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Article
Hottest/Coldest Places

Students will love learning about life in Dallol, Ethiopia, and Oymyakon, Russia, which have some of the most extreme temperatures on Earth. The story has a special emphasis on compare and contrast.

From the September 2016 Issue
Lexiles: 380L, 550L
Guided Reading Level: P
DRA Level: 38

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Think and Read: Compare and Contrast

As you read, look for how these two extreme places are the same and different.

The Hottest Place on Earth: Dallol, Ethiopia 

Jim McMahon/Mapman™

Dave Stamboulis Travel Photography/Getty Images

Are you ready to visit one of the hottest places on Earth? Here, the broiling sun blazes down every day of the year. Water is hard to find. Burning acid gurgles up from the ground in green-and-yellow pools.

This is Dallol (dah-LOHL), in Ethiopia (ee-thee-OH-pee-uh). Ethiopia is a country in Africa. It’s very difficult to live in Dallol. It can get as hot as 125 degrees Fahrenheit (°F). For most of us, an 85°F day is a hot day.

Dallol has no stores. No schools. No doctors. No farmland. No roads, either. To get to the nearest town, you’d have to ride a camel for three days! So nobody lives in Dallol. Many boys and men travel to Dallol from the closest villages to work. They dig huge chunks of salt from salt mines. They sell the salt to get money for clothes and other things they need. Everybody works long days under the burning sun. When their work is done, they travel by camel back to their villages. These tough workers stick together. There aren’t a lot of people around, so they depend on each other.

Some scientists say that in millions of years, the heat will cause Dallol to break away from Africa.

But for now, the workers of Dallol get by, even in this rough environment (en-VYE-ruhn-ment). Somehow, they’re able to get work done in this super-hot spot! 

Are you ready to visit one of the hottest places on Earth? Here, the hot sun beats down yearround. Water is hard to find. Acid boils up from the ground.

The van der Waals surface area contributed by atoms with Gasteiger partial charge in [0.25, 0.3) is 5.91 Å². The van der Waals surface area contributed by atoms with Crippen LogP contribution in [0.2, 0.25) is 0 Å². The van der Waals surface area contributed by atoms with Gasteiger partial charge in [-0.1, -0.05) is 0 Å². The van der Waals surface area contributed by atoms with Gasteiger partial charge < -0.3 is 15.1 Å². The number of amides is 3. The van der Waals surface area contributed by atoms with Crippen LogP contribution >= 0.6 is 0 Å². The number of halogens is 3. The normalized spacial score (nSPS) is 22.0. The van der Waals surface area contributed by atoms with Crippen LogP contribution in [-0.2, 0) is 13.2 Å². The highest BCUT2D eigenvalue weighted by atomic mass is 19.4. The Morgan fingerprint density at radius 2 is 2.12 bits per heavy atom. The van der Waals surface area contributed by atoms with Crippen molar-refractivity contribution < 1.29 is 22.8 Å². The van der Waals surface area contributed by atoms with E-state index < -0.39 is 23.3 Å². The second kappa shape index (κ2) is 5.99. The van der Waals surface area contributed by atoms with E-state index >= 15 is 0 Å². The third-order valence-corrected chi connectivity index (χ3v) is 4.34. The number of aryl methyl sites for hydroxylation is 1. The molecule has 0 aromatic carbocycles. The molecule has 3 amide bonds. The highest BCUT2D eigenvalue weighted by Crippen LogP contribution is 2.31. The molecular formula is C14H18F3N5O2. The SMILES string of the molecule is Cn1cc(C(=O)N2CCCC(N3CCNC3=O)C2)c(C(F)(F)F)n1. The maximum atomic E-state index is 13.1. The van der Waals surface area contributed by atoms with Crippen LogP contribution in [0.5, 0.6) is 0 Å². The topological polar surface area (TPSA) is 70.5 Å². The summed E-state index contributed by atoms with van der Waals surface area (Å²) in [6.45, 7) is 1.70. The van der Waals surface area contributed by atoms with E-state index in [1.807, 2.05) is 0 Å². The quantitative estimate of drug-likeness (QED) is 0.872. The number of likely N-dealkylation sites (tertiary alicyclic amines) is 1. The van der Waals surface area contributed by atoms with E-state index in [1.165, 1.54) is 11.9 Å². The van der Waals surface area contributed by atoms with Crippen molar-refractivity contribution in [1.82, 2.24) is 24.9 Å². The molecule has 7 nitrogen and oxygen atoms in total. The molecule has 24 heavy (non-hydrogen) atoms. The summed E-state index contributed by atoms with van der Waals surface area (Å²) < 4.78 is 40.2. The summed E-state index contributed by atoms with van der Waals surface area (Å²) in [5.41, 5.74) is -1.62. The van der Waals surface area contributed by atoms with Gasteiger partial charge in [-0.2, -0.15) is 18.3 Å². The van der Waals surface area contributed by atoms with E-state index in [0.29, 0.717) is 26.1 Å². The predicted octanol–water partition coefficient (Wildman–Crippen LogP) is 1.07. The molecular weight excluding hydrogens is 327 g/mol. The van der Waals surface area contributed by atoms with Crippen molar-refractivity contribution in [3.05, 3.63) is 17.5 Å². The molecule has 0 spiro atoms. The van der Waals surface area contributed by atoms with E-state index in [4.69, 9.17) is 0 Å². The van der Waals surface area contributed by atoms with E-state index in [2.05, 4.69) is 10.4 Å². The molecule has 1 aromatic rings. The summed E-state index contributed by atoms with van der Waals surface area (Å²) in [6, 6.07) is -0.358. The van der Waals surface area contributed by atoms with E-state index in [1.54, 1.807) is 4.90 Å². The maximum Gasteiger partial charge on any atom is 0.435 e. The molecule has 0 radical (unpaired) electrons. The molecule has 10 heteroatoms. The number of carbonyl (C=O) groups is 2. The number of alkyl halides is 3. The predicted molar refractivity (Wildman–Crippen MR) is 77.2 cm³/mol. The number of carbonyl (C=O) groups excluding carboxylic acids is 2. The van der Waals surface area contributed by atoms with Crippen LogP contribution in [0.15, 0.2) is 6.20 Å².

This is Dallol (dah-LOHL), in Ethiopia (ee-thee-OH-pee-uh). Ethiopia is a country in Africa. It’s hard to live in Dallol. It can get as hot as 125 degrees Fahrenheit (°F). For most of us, an 85°F day is a hot day.

Dallol has no stores. No schools. No doctors. No farms. No roads, either. To reach the nearest town, you’d have to ride a camel for three days! So no one lives in Dallol. Boys and men travel here from the closest villages. Why? This is where they work. They dig huge chunks of salt from salt mines. They sell the salt to get money for clothes and other things they need. They work long days in the heat. When their work is done, they ride camels home. These tough workers stick together. They are far from home. So they count on each other.

Some experts say that in millions of years, the heat will cause Dallol to break away from Africa.

But for now, the workers get by in this rough environment. Their work is hard. But they get it done! 

The Coldest Place on Earth: Oymyakon, Russia

Jim McMahon/Mapman™

Amos Chapple/Lonely Planet Images/Getty Images

Want to visit Oymyakon (oy-myuh-KOHN), the coldest town on Earth? Be careful! The cold air will cause the inside of your nose to freeze. It’ll make your eyelashes turn to icicles. Once, the temperature hit 96 degrees below zero. We think it’s cold when it’s 30 degrees above zero!

Oymyakon is in Russia. The ground is covered with soil that is always frozen. If you want to see something cool, toss a pot of boiling water into the air. The water will quickly turn to snow!

Before the 1930s, very few people lived in Oymyakon. Then gold was discovered, so people came to work in Oymyakon’s gold mines. Even though Oymyakon was freezing, people wanted the money they could earn from selling gold. So many of them stayed.

Today, about 500 people live here. There is one food store. It sells bread, milk, horse meat, reindeer meat, and that’s about it. The only school got its first indoor toilet not long ago. There are no movie theaters. And forget about cell phone service!

Oymyakon may be cold, but the people are not. They care about each other. The neighbors watch out for each other. And on the coldest days of winter, they can always look forward to spring. That’s when the temperature jumps up . . . to zero degrees! 

Oymyakon (oy-myuhKOHN) is the world’s coldest town. Watch out! The cold air will freeze the inside of your nose. Your eyelashes will turn to icicles. One day, the air was 96 degrees below zero. We think it’s cold when it’s 30 degrees above zero!

Oymyakon is in Russia. The ground is always frozen. Want to see something cool? Toss a pot of boiling water into the air. The water will turn to snow!

Before the 1930s, almost no one lived in this town. Then gold was discovered here. People came to work in gold mines. They liked the money they earned from gold. So some of them stayed.

Today, about 500 people live here. There is one food store. It sells bread, milk, horse meat, reindeer meat, and not much else. The town’s one school got its first indoor toilet not long ago. There are no movie theaters. And forget about cell phone service!

The town of Oymyakon is cold. But its people are not. They look out for each other. Neighbors help neighbors. And on cold winter days, they can dream of spring. In the spring, the air warms up. It can get all the way up to zero degrees! 

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Answer Key (1)
Can't Miss Teaching Extras
A cool video